Danielle LaPorte founded because “self realization rocks.” Her blog is lauded as “kick-ass enlightening.” She is the lead author of the bestseller, Style Statement: Live By Your Own Design. A former think tank executive and communications strategist, Danielle helps entrepreneurs blaze their careers with her signature Fire Starter Sessions.

Choose from the heart: Clutter free and feeling fine

Today we welcome Danielle LaPorte, author of the blog White Hot Truth, as a guest on Unclutterer. She is a consultant who helps entrepreneurs rock their careers, is a former think tank exec, and author of the bestselling book, Style Statement: Live By Your Own Design.

Clutter is the result of choices. That may sound obvious, but until you start to actually examine your choices, a clutter-free life will elude you. Peace of mind is often buried in the choices you didn’t make. The “default” choices to let stuff into your life that doesn’t really match your true self.

Your bookshelf, your dinner plates, your nicky nacs. Shoes! (Shoes are a whole psychology unto themselves. I’m sure if Freud lived longer he would have studied the mental underpinnings of footwear choices.) Your sofa. Your in-box. Your pantry contents – all are the result of your choices. You’re the gatekeeper to your home. And nothing gets past you without your conscious or unconscious approval. So what makes it in…and why?

Do a quick visual scan in your head right now – room by room. How did what’s in there get there? Because it was on sale? Because it came with your ex-boyfriend but didn’t leave when he did? Because you positively love the design. Because it makes your heart sing?

I used to keep a ton of books in my living room because I thought it made me look smarter. Big ego choice. Now, I let books pass through my mind and my hands. And the books that I do keep, are well, the keepers – absolutely precious texts that I refer to for regular facts or inspiration.

Ego choices can be deadly. I know someone who chose a Mercedes she couldn’t afford because she wanted to drive up to her high school reunion in it. I had another client with a closet full of vampy, slutty clothes – when what she felt best in was a crisp white shirt and straight jeans. She kept choosing trashy clothes in rebellion against her mother, who for years, told her what was proper to wear.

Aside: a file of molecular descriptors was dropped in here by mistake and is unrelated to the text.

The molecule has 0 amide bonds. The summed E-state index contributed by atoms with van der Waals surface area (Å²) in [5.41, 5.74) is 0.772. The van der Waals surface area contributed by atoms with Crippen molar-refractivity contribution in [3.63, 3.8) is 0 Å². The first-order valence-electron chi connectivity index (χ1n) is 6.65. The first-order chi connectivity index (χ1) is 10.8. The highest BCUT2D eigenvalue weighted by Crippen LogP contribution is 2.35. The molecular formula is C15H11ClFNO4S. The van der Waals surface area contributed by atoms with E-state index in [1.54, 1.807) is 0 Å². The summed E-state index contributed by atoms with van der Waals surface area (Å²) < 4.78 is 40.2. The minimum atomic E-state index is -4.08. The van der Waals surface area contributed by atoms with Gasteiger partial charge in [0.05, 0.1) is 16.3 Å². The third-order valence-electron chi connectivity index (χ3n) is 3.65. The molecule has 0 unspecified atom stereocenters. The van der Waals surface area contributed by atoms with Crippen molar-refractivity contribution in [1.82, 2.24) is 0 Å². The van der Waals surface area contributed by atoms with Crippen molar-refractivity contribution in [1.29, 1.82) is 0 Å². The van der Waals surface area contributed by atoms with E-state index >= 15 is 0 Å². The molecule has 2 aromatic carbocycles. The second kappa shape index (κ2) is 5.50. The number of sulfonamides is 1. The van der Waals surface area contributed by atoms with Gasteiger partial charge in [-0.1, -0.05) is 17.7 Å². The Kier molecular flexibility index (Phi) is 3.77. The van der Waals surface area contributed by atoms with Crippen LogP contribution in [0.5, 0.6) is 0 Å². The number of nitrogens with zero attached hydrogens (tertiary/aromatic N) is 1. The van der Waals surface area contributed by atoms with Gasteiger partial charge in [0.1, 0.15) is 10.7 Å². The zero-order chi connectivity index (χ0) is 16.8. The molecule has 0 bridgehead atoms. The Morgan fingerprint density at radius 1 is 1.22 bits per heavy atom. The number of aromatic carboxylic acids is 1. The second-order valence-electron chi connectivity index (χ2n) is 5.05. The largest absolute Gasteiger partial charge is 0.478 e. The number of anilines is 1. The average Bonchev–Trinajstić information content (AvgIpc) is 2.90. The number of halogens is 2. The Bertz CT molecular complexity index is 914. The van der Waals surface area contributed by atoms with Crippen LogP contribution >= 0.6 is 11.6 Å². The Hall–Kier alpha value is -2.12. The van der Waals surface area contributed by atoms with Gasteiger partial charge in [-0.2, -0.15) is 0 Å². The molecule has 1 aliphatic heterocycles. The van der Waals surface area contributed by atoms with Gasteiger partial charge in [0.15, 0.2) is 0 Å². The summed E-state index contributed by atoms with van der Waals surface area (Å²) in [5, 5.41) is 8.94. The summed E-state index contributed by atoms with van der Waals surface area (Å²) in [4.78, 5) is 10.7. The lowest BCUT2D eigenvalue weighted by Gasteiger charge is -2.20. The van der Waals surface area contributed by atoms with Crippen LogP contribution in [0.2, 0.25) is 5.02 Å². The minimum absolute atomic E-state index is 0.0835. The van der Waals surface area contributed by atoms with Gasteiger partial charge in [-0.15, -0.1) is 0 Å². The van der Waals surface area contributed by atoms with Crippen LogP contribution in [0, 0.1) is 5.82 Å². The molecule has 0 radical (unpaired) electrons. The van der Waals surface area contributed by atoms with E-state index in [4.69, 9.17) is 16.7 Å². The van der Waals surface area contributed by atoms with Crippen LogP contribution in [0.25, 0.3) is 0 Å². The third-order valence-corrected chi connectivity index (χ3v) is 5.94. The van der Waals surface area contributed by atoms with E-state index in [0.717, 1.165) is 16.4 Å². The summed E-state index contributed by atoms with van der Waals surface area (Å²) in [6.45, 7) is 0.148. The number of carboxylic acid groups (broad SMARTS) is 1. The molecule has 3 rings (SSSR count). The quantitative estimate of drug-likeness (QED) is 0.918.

1. My [insert name of well-meaning relative] gave it to me and I just can’t throw it out.
    This is tricky. But it gets down to this: life’s short and it’s your place. Objects carry memories and attitudes with them. If you want your home to be your temple or your chill-zone, then making choices based on obligation are only going to weigh you down.
  2. I really hate this [insert home item or piece of clothing] but I’m waiting to have the money to buy a new one.
    Something amazing happens when you get the stuff you don’t like out of your life – stuff that you do like has the room to show up. So chuck the old futon chair from university days, even if it means you sit on the floor for a while. You’ll be raising the vibe, shedding unwanted pounds and sending the universe a clear signal that you’re ready for quality…right now, not later.
  3. I got it for free, so I may as well keep it.
    Gasp. This is the ultimate gotchya-sucker default choice. ‘Cause ain’t nothing for free, baby! (Well, true love is free, but that’s about it.) If it’s taking up physical or mental space – it’s costing you. Everything has an environmental cost to manufacture, ship and dispose of. And when I think of all the “free” crap that I lugged around from apartment to apartment in moving vans – I could have saved enough to buy stuff I really loved.
  4. But what if I need it someday?
    Trust that if you ever need it, you’ll have what you need to get it. If you haven’t worn it for a year and half – give it away. If you’re waiting to lose the ten pounds, forget it. Just love yourself now. A happy life is an as-is life. And junk drawers are called junk drawers for a reason.

Simplicity demands ruthlessness. Consistent, conscious choices create momentum in your life, vitality, sweet satisfaction. You are what you eat. You are the friends you keep. And you are the stuff you choose. So choose from the heart every time – it always knows what’s best for you – and your living room.